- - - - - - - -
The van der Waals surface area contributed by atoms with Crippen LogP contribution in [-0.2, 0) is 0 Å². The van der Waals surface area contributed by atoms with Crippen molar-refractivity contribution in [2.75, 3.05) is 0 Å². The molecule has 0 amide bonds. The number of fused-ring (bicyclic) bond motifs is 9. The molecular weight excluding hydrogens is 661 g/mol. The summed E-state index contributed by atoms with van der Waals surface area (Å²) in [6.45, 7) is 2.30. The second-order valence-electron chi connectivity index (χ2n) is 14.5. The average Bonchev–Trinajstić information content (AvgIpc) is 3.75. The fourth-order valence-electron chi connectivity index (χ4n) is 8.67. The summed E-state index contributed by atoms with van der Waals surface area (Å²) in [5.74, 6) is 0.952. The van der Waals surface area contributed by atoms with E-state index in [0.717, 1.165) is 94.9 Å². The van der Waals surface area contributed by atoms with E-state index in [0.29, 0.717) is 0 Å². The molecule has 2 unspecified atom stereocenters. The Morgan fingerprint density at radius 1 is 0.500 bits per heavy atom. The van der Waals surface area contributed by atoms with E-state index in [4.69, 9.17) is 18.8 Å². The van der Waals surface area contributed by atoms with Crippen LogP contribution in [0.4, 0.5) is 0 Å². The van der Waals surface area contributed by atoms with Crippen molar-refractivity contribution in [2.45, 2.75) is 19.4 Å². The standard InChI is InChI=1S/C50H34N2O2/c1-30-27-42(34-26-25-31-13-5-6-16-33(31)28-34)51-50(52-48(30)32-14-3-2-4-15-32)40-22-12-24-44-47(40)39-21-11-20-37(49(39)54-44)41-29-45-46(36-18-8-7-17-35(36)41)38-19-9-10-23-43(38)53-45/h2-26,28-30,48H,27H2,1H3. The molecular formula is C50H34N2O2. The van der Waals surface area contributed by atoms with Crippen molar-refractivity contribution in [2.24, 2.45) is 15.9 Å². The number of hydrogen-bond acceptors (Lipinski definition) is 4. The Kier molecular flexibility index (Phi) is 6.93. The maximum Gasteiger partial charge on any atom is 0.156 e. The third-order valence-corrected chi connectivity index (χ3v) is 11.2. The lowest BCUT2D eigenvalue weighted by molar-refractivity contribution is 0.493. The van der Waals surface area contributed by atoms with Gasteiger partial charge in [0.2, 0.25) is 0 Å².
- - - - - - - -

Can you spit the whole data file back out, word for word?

The van der Waals surface area contributed by atoms with Crippen LogP contribution in [-0.2, 0) is 0 Å². The van der Waals surface area contributed by atoms with Crippen molar-refractivity contribution in [2.75, 3.05) is 0 Å². The molecule has 0 amide bonds. The number of fused-ring (bicyclic) bond motifs is 9. The molecular weight excluding hydrogens is 661 g/mol. The summed E-state index contributed by atoms with van der Waals surface area (Å²) in [6.45, 7) is 2.30. The second-order valence-electron chi connectivity index (χ2n) is 14.5. The average Bonchev–Trinajstić information content (AvgIpc) is 3.75. The fourth-order valence-electron chi connectivity index (χ4n) is 8.67. The summed E-state index contributed by atoms with van der Waals surface area (Å²) in [5.74, 6) is 0.952. The van der Waals surface area contributed by atoms with E-state index in [0.717, 1.165) is 94.9 Å². The van der Waals surface area contributed by atoms with E-state index in [0.29, 0.717) is 0 Å². The molecule has 2 unspecified atom stereocenters. The Morgan fingerprint density at radius 1 is 0.500 bits per heavy atom. The van der Waals surface area contributed by atoms with E-state index in [4.69, 9.17) is 18.8 Å². The van der Waals surface area contributed by atoms with Crippen LogP contribution in [0.4, 0.5) is 0 Å². The van der Waals surface area contributed by atoms with Crippen molar-refractivity contribution in [2.45, 2.75) is 19.4 Å². The standard InChI is InChI=1S/C50H34N2O2/c1-30-27-42(34-26-25-31-13-5-6-16-33(31)28-34)51-50(52-48(30)32-14-3-2-4-15-32)40-22-12-24-44-47(40)39-21-11-20-37(49(39)54-44)41-29-45-46(36-18-8-7-17-35(36)41)38-19-9-10-23-43(38)53-45/h2-26,28-30,48H,27H2,1H3. The molecular formula is C50H34N2O2. The van der Waals surface area contributed by atoms with Crippen molar-refractivity contribution in [2.24, 2.45) is 15.9 Å². The number of hydrogen-bond acceptors (Lipinski definition) is 4. The Kier molecular flexibility index (Phi) is 6.93. The maximum Gasteiger partial charge on any atom is 0.156 e. The third-order valence-corrected chi connectivity index (χ3v) is 11.2. The lowest BCUT2D eigenvalue weighted by molar-refractivity contribution is 0.493. The van der Waals surface area contributed by atoms with Gasteiger partial charge in [0.2, 0.25) is 0 Å².